Human Capital Magazine
Destination Talent

Otherwise, another good idea is to check out the blog roll when you find a blog you like. You can then click through to that blog and subscribe if you like it.

Happy reading!

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Do you encourage a coaching culture?

Recommended Reads:
Lindbom, D. (2007), ‘A Culture of Coaching: The Challenge of Managing Performance for Long-Term Results’, Organization Development Journal, Vol. 25, No. 2, p. 101.

In recent times there has been much emphasis placed on coaching in the workplace. Lindbom takes this further, arguing that there needs to be a strong organizational culture of coaching in order to fully support managers and provide regular performance feedback to all employees.

Lindbom says that culture is “the entire organization, its values, strategic goals, and the formal and informal systems in place that guide managers and employees in everyday work life”.

Essentially what we are talking about is a culture where people continuously receive and seek out feedback (formal and informal) in order to improve their performance.


So how do you make this happen?

Lindbom’s article places great emphasis on incorporating performance management and coaching into the core competencies and the strategic plan. This illustrates true top-down commitment and lays the foundation for success in quality people management. Similarly, much of the literature echoes this message insisting that widespread support for performance management from the upper management team is essential (Griffin. 2004) and that gaining consensus and buy-in from senior management early on in the effort can help establish legitimacy and visibility for the process (Fletcher & Williams. 1996).

Additionally, this then has the potential to increase employee commitment to the organization and its goals. Moreover, Ariyachandra & Frolick (2008) go further in articulating the term ‘Business Performance Management’ which facilitates the creation of strategic goals and supports the subsequent management of the performance to those goals. This concept highlights the need for performance management to be strongly interlinked with specific strategic objectives and key performance indicators or core competencies that are meaningful to the organization.

Finally, Lindbom highlights the importance of formal systems and informal networks in effective performance management and also the need to provide managers with the right tools, training and support to effectively coach and improve performance. With these components in place, in addition to the incorporation of performance management and coaching into the core competencies and the strategic plan, Lindbom argues that a strong organizational culture of coaching will be established resulting in supported managers and employees regularly receiving feed back on performance.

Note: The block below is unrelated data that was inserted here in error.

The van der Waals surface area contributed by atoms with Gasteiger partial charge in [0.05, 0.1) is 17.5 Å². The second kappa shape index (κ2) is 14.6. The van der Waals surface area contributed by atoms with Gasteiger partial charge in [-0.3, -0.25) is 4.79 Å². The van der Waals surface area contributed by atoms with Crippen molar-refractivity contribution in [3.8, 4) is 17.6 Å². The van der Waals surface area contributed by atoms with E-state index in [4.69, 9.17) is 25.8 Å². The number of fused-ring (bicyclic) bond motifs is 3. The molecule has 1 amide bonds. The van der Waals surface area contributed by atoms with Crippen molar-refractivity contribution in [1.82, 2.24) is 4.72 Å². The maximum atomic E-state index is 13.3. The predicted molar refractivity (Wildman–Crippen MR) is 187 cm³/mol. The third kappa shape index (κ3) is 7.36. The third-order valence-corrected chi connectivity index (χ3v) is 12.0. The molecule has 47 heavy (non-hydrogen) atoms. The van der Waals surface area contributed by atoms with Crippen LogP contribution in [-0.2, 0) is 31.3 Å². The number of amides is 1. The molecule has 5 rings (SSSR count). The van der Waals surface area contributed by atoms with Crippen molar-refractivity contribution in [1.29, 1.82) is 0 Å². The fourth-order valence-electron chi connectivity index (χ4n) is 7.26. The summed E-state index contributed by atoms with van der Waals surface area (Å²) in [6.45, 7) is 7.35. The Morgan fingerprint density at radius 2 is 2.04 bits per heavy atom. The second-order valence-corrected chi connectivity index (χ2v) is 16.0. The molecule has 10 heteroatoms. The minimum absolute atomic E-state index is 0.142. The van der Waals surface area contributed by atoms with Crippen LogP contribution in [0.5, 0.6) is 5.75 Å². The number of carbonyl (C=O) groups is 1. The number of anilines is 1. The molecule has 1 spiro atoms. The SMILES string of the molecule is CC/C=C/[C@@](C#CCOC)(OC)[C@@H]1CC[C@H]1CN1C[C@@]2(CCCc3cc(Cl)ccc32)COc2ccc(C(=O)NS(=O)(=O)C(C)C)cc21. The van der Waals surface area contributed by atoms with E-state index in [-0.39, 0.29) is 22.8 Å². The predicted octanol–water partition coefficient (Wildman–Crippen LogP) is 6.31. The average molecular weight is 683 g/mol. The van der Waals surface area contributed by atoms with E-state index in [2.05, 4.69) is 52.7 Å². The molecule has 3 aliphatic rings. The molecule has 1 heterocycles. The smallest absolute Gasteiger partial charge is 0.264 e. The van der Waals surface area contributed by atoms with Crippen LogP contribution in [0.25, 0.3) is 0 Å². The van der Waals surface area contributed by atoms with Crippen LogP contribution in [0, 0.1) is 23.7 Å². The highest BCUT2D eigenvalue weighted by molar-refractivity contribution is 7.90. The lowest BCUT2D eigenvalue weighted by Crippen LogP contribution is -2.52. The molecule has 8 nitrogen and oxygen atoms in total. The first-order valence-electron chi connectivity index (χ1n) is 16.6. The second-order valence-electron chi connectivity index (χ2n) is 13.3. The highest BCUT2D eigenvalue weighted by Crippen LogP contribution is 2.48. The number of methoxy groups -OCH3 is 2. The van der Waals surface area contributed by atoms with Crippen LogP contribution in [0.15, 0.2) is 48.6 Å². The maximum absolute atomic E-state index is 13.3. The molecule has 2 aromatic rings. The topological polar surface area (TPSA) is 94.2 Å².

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Afraid of giving performance feedback?

Recommended Reads:
Steelman, L.A., and Rutkowski, K.A., (2004), ‘Moderators of employee reactions to negative feedback’, Journal of Managerial Psychology, Vol. 19, No. 1, pp. 6-18.

Steelman & Rutkowski’s (2004) paper provides a valuable contribution to the area of performance feedback as it examines moderators of employee reactions to negative feedback. This is an important area to explore, as not delivering negative feedback can be extremely disadvantageous for both the individual and the organization. Concepts such as the “halo effect” where a manager rates the individual highly because of a one-off high performance which masks mediocre performance over the rest of the appraisal period and the “Mum effect” where managers withhold negative or undesirable information significantly impede learning and development for the individual, which can then cost the company considerably in terms of desired results linking to the strategic objectives.


Moreover, this has the potential to impact upon employee’s self-perception and how they receive future feedback about their performance. This is because unless they receive accurate feedback on their performance in real-time they will keep making inferences and assumptions about how they are performing and are often met with disappointment and frustration when they discover their perception is not aligned with their managers. Importantly, Clampitt (2005) notes that a manager “cannot not give performance feedback” because if the manager doesn’t give explicit feedback, they will infer it, and continue to perform at standards they deem acceptable to themselves. Hence illustrating why open communication and regular feedback is so important and obstructions to learning and development such as the ‘halo’ and ‘Mum’ effect need to be avoided at all costs.